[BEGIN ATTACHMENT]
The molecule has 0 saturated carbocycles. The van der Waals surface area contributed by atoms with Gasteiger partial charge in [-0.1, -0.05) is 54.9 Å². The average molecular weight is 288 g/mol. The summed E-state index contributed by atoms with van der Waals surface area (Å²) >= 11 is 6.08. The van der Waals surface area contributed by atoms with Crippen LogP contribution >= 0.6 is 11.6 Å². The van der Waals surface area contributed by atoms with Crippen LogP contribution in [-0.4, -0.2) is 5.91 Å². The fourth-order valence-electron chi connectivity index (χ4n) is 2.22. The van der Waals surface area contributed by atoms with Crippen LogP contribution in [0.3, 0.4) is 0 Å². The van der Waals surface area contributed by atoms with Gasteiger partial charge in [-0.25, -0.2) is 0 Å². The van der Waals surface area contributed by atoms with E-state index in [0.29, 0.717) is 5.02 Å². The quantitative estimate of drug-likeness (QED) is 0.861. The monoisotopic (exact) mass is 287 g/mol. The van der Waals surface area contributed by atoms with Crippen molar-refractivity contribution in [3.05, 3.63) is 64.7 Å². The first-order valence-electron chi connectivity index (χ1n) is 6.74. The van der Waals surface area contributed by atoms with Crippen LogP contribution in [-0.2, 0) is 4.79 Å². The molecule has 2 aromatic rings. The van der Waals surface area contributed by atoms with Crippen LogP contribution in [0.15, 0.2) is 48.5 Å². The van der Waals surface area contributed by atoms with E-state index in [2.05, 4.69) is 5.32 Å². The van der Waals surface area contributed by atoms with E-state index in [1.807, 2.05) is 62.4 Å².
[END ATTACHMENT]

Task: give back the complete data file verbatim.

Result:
The molecule has 0 saturated carbocycles. The van der Waals surface area contributed by atoms with Gasteiger partial charge in [-0.1, -0.05) is 54.9 Å². The average molecular weight is 288 g/mol. The summed E-state index contributed by atoms with van der Waals surface area (Å²) >= 11 is 6.08. The van der Waals surface area contributed by atoms with Crippen LogP contribution >= 0.6 is 11.6 Å². The van der Waals surface area contributed by atoms with Crippen LogP contribution in [-0.4, -0.2) is 5.91 Å². The fourth-order valence-electron chi connectivity index (χ4n) is 2.22. The van der Waals surface area contributed by atoms with Crippen LogP contribution in [0.3, 0.4) is 0 Å². The van der Waals surface area contributed by atoms with Gasteiger partial charge in [-0.25, -0.2) is 0 Å². The van der Waals surface area contributed by atoms with E-state index in [0.29, 0.717) is 5.02 Å². The quantitative estimate of drug-likeness (QED) is 0.861. The monoisotopic (exact) mass is 287 g/mol. The van der Waals surface area contributed by atoms with Crippen molar-refractivity contribution in [3.05, 3.63) is 64.7 Å². The first-order valence-electron chi connectivity index (χ1n) is 6.74. The van der Waals surface area contributed by atoms with Crippen LogP contribution in [-0.2, 0) is 4.79 Å². The molecule has 2 aromatic rings. The van der Waals surface area contributed by atoms with Crippen LogP contribution in [0.15, 0.2) is 48.5 Å². The van der Waals surface area contributed by atoms with E-state index in [2.05, 4.69) is 5.32 Å². The van der Waals surface area contributed by atoms with E-state index in [1.807, 2.05) is 62.4 Å².